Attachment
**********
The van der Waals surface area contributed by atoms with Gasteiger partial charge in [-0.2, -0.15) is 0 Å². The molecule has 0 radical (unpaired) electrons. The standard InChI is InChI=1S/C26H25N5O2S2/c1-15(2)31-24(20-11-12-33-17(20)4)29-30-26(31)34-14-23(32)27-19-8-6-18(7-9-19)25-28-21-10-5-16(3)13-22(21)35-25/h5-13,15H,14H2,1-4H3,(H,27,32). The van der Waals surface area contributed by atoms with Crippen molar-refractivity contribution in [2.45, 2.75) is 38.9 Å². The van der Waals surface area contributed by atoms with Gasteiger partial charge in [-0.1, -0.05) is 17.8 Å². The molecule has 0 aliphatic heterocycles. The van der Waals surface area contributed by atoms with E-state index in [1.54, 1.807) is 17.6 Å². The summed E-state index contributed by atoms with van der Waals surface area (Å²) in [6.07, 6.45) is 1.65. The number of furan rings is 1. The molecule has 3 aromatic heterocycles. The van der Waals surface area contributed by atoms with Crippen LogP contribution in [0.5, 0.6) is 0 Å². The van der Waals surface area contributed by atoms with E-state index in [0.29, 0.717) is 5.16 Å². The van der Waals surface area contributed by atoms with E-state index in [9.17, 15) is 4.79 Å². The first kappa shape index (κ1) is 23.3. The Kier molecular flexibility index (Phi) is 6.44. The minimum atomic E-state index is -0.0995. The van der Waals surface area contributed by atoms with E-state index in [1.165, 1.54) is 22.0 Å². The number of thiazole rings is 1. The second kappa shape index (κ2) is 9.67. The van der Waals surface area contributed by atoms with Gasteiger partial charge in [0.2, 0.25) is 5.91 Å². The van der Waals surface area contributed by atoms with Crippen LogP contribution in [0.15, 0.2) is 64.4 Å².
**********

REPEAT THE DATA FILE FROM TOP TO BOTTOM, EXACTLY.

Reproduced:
The van der Waals surface area contributed by atoms with Gasteiger partial charge in [-0.2, -0.15) is 0 Å². The molecule has 0 radical (unpaired) electrons. The standard InChI is InChI=1S/C26H25N5O2S2/c1-15(2)31-24(20-11-12-33-17(20)4)29-30-26(31)34-14-23(32)27-19-8-6-18(7-9-19)25-28-21-10-5-16(3)13-22(21)35-25/h5-13,15H,14H2,1-4H3,(H,27,32). The van der Waals surface area contributed by atoms with Crippen molar-refractivity contribution in [2.45, 2.75) is 38.9 Å². The van der Waals surface area contributed by atoms with Gasteiger partial charge in [-0.1, -0.05) is 17.8 Å². The molecule has 0 aliphatic heterocycles. The van der Waals surface area contributed by atoms with E-state index in [1.54, 1.807) is 17.6 Å². The summed E-state index contributed by atoms with van der Waals surface area (Å²) in [6.07, 6.45) is 1.65. The number of furan rings is 1. The molecule has 3 aromatic heterocycles. The van der Waals surface area contributed by atoms with Crippen LogP contribution in [0.5, 0.6) is 0 Å². The van der Waals surface area contributed by atoms with E-state index in [0.29, 0.717) is 5.16 Å². The van der Waals surface area contributed by atoms with E-state index in [9.17, 15) is 4.79 Å². The first kappa shape index (κ1) is 23.3. The Kier molecular flexibility index (Phi) is 6.44. The minimum atomic E-state index is -0.0995. The van der Waals surface area contributed by atoms with E-state index in [1.165, 1.54) is 22.0 Å². The number of thiazole rings is 1. The second kappa shape index (κ2) is 9.67. The van der Waals surface area contributed by atoms with Gasteiger partial charge in [0.2, 0.25) is 5.91 Å². The van der Waals surface area contributed by atoms with Crippen LogP contribution in [0.15, 0.2) is 64.4 Å².